US-China trade truce boosts stockmarkets – for now

Markets brightened up after China agreed to import more from the US and America greed to lower some tariffs on Chinese goods. But the trade war is far from over.

Don’t get too excited about the new “phase one” US-China trade deal, says James Palmer in Foreign Policy. Donald Trump heralded a “momentous step” after formally signing the accord with the Chinese vice premier, Liu He, last week, but this limited agreement will only “forestall further escalation” rather than unwind the damage already done to global trade. 

Trade truce, not trade peace

Markets saw the sunny side. The S&P 500, Nasdaq Composite and Dow Jones Industrial Average all posted their biggest weekly percentage gains since August last week, note Chris Matthews and Mark DeCambre for MarketWatch. “The Nasdaq has climbed for six straight weeks, with a year-to-date return of 4.6%”. The pan-European Stoxx Europe 600 hit a new record high on Friday and the FTSE 100 regained a six-month peak.

Beijing has pledged to increase its imports from the US by $200bn, roughly double the current level. Washington will suspend some planned tariffs and halve the tariff rate applied to $120bn-worth of goods. 

The fact that “tariffs on hundreds of billions of dollars’ worth” of other goods will remain in place on both sides even after this deal shows “how much the status quo has changed”, says The Economist. “A truly grand pact between the two countries is some way off.” 

Key commodity markets remain sceptical, notes Jon Hilsenrath for The Wall Street Journal. The price of soybeans, “by far the largest component of US-China agricultural trade”, has actually fallen since the deal was announced, while wheat, pork and dairy products have barely moved. That is a sign of serious doubts about whether the paper promises will have any “real economic impact”.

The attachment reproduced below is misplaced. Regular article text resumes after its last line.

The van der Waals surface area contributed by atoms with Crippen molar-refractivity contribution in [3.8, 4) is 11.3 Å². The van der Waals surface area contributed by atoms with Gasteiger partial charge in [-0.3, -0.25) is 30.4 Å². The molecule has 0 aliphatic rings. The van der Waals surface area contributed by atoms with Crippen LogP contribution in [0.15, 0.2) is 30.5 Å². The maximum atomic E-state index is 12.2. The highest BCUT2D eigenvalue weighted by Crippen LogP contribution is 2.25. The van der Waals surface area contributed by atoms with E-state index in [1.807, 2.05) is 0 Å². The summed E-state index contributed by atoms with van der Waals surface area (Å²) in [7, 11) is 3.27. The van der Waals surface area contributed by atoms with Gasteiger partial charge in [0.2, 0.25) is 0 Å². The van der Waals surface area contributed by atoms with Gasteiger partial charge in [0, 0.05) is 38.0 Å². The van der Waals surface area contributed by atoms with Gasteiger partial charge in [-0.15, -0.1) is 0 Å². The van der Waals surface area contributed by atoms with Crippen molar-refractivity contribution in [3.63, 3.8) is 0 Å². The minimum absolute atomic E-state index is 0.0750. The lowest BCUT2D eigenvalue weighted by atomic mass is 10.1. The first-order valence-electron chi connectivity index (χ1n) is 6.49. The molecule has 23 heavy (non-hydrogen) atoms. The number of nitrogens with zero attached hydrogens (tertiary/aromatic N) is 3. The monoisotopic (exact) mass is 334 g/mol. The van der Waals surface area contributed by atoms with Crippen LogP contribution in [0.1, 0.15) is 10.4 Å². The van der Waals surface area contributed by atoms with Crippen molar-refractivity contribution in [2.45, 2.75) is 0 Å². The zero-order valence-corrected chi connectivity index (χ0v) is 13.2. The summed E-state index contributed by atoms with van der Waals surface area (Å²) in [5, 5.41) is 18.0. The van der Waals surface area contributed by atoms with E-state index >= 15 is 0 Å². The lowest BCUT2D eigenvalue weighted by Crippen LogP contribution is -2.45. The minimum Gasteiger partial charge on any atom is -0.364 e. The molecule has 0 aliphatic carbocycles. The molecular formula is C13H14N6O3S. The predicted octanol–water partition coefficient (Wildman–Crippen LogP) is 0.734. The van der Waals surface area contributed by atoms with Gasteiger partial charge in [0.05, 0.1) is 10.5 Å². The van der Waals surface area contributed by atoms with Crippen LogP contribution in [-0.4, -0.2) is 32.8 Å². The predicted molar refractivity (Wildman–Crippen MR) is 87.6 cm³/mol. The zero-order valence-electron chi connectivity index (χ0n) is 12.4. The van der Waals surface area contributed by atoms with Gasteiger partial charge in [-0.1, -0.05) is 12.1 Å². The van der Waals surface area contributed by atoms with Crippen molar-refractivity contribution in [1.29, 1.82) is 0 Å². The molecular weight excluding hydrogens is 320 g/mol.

Carry on decoupling

It would help if America knew what it wanted, writes Martin Wolf in the Financial Times. Welcome provisions in the agreement covering intellectual property, currency manipulation and financial services should encourage China to operate more like a normal market economy. Yet, incoherently, the $200bn import deal will only promote more state intervention. Meanwhile, in areas such as technology and investment in the US, Washington’s aim is clearly to “decouple”.

Even as negotiators signed off the deal, federal agencies were considering new restrictions on Chinese telecoms champion Huawei, which they deem a security threat, says Nathaniel Taplin in The Wall Street Journal. Top US officials speak of a “clash of civilisations”. So this agreement is unlikely to herald an era of calm. Over the next decade it may be Asia, not the Middle East, that proves the world’s biggest “hotspot for political risk”. 

“Investors betting on a quick conclusion to this... trade row are set to be disappointed”, agrees Liam Halligan in The Daily Telegraph. China-US quarrels about manufacturing, services and, above all, technology, will be with us “for decades”. That’s not good for global trade or growth, but it’s “now a fact of life”.

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